The district administration of Cuddalore set up thirty-eight centres for refugees. Food and water were supplied regularly. Sanitary workers were appointed to clean the places on a daily basis. Medical camps were also set up. Teams of doctors visited the camps every day. The cooked food was monitored as a precautionary measure. Villages were cleaned up to control epidemics. Dead bodies of human beings and animals were disposed of. To disinfect relief centres and the ravaged villages, bleaching powder, lime and phenyl were used. Twenty three teams of doctors did wonderful service. They treated 80,117 people with 437 people as in-patients. The doctors also gave 9373 doses of measles and polio vaccine. They further mobilized 17,000 typhoid vaccines. The medical teams organized counseling for the mentally traumatized people including children. Play therapy sessions were specially held for children. Homes were opened for tsunami orphans to provide them psychosocial well-being.

IV UNIT

2– AMRTYA KUMAR SEN

Amartya Kumar Sen’s Early life and Education:

Amartya Kumar Sen’s education began in St. Gregory’s School, Dhaka. He soon moved to Shantiniketan of Rabindranath Tagore. It was here that at a very young age. Amartya Sen decided to become a teacher and researcher. During his earlier days, he studied subjects like Sanskrit, Mathematics and Physics, but soon he settled down for “the eccentric charms of Economics”. He was greatly influenced by the cultural diversity in the world as reflected in the curriculum of Shantiniketan.

Later Amartya Sen studied at Presidency College, Calcutta from 1951 to 1953. He already formed his views on cultural identity consisting of plurality and absorption. His intellectual horizon was broadened by the educational excellence of Presidency College, where he studied under great teachers. The student community of this college was politically active, but Amartya Sen did not develop an enthusiasm to join any political party. But the egalitarian commitment of the left appealed to him. With this exposure, he participated in the running of evening schools for illiterate rural children in the neighbouring villages. This facilitated his political and social enlargement.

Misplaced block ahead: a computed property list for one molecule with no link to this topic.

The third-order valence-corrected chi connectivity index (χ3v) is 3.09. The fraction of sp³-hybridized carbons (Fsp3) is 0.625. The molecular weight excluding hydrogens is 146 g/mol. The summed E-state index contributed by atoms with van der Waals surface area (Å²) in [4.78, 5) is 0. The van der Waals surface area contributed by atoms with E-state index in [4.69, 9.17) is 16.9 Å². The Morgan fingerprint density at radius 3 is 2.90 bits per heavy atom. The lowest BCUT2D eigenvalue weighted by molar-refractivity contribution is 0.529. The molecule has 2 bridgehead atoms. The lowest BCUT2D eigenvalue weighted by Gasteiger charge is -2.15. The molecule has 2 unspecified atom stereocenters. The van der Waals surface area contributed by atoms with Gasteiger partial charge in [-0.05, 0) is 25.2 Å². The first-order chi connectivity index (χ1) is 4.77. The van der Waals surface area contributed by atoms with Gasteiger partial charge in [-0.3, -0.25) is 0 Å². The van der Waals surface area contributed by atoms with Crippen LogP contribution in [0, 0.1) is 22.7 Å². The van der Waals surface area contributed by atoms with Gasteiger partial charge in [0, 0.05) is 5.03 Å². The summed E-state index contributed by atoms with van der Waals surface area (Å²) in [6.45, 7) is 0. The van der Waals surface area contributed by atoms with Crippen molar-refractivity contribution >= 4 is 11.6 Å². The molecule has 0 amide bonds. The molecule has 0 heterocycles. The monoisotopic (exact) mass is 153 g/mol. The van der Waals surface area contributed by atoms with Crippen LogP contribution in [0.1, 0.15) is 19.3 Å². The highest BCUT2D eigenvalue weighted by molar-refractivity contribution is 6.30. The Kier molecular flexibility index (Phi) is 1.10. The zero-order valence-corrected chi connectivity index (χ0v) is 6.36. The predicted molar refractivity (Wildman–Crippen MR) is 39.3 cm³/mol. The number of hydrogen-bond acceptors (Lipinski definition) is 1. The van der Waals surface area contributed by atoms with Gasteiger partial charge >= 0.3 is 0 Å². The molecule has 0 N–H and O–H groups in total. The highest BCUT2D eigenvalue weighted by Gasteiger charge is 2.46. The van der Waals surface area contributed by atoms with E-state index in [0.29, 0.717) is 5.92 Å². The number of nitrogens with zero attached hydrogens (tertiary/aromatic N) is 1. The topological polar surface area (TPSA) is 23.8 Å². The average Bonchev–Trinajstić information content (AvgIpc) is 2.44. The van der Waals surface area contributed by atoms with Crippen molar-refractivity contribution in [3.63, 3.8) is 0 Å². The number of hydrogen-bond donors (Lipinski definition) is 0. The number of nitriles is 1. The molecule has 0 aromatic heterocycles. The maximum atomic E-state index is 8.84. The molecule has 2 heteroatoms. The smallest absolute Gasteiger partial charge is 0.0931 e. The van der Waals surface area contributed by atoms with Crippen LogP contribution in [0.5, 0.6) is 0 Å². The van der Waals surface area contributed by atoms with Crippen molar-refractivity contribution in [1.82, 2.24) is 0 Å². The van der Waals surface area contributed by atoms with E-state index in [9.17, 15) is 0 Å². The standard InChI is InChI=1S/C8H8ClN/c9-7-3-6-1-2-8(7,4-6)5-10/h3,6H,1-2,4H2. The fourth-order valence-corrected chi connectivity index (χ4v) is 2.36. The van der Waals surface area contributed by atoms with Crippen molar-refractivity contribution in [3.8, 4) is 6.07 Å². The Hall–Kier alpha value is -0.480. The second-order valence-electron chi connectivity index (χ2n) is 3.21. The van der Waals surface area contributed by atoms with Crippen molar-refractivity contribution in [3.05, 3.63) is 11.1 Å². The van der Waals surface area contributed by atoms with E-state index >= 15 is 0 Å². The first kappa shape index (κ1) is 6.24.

In 1953 Amartya Sen moved from Calcutta to Cambridge to study at Trinity College another B.A. course in Pure Economics. After one year of research, he went to Banaras Hindu University to write his Ph.D. thesis for a competitive Prize Fellowship at Trinity College and got elected. He was given four years of freedom to do whatever he liked. During this period he studied philosophy to broaden his perspective. He worked with great philosophers like Ravels, lsaiah Thomas Scanion, Robert Dworkin, Benard Williams, Derek Parfit and Robert Nozick.

In 1963 Amartya Sen left Cambridge and joined the Delhi School of Economics as a professor. He worked with K.N Ray, the Head of the Delhi School, and made it a great centre of education in Economics and Social Sciences in India. During this period he developed the social choice theory in the dynamic atmosphere of the Delhi School of Economics.

Amartya Kumar Sen’s views on Economics:

At an early age Amartya kumar Sen was attracted to the “eccentric charms of Economics”. As a student of Shantiniketan, he was greatly influenced by the cultural diversity in the world. The sectarian or communitarian society of India and the murder of a poor Muslim, Khader Mia, of Dhaka at the hands of his rivals, formed the basis of Amartya Sen’s studies in Economics. Amartya Sen attributed incidents like this to narrowly defined identities, divisiveness and economic uncertainty. His answer to the violations of freedom lay in plurality, absorption, equity and universal tolerance.

To broaden his political vision, Amartya Sen, while still at Shantiniketan, taught illiterate rural children of neighbouring villages in evening schools. The Bengal famine of 1943 in which three million landless rural labourers were killed confirmed his economic and social philosophy. He went to Trinity College, Cambridge, and enrolled for another B.A. Degree in Pure Economics. Since Economics was closely related to philosophical disciplines, he spent four years studying philosophy. In 1963 Amartya Sen joined the Delhi School of Economics as a Professor and started working on social choice theory.